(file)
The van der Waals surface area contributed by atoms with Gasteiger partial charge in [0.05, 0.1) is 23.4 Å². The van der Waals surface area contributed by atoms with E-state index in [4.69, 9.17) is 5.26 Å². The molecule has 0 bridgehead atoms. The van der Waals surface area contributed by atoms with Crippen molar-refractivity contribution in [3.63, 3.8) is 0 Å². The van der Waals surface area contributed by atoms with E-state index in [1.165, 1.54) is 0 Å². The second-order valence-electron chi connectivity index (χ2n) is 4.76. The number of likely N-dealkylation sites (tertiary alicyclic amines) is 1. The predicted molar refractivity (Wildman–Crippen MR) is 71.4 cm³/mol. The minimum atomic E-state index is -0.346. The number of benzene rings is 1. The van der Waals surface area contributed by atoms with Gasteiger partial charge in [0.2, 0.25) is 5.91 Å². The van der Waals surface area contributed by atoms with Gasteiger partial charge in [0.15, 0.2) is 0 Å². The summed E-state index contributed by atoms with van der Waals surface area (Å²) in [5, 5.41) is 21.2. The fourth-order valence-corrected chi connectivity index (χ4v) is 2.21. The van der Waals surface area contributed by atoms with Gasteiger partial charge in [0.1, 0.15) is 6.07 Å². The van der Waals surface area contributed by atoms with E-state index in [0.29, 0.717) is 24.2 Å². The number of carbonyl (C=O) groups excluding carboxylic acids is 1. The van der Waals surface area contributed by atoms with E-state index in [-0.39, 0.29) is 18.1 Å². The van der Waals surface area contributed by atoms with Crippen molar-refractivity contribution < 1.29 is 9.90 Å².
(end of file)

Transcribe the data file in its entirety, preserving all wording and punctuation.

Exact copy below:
The van der Waals surface area contributed by atoms with Gasteiger partial charge in [0.05, 0.1) is 23.4 Å². The van der Waals surface area contributed by atoms with E-state index in [4.69, 9.17) is 5.26 Å². The molecule has 0 bridgehead atoms. The van der Waals surface area contributed by atoms with Crippen molar-refractivity contribution in [3.63, 3.8) is 0 Å². The van der Waals surface area contributed by atoms with E-state index in [1.165, 1.54) is 0 Å². The second-order valence-electron chi connectivity index (χ2n) is 4.76. The number of likely N-dealkylation sites (tertiary alicyclic amines) is 1. The predicted molar refractivity (Wildman–Crippen MR) is 71.4 cm³/mol. The minimum atomic E-state index is -0.346. The number of benzene rings is 1. The van der Waals surface area contributed by atoms with Gasteiger partial charge in [0.2, 0.25) is 5.91 Å². The van der Waals surface area contributed by atoms with Gasteiger partial charge in [0.15, 0.2) is 0 Å². The summed E-state index contributed by atoms with van der Waals surface area (Å²) in [5, 5.41) is 21.2. The fourth-order valence-corrected chi connectivity index (χ4v) is 2.21. The van der Waals surface area contributed by atoms with Gasteiger partial charge in [0.1, 0.15) is 6.07 Å². The van der Waals surface area contributed by atoms with E-state index in [0.29, 0.717) is 24.2 Å². The number of carbonyl (C=O) groups excluding carboxylic acids is 1. The van der Waals surface area contributed by atoms with E-state index in [-0.39, 0.29) is 18.1 Å². The van der Waals surface area contributed by atoms with Crippen molar-refractivity contribution < 1.29 is 9.90 Å².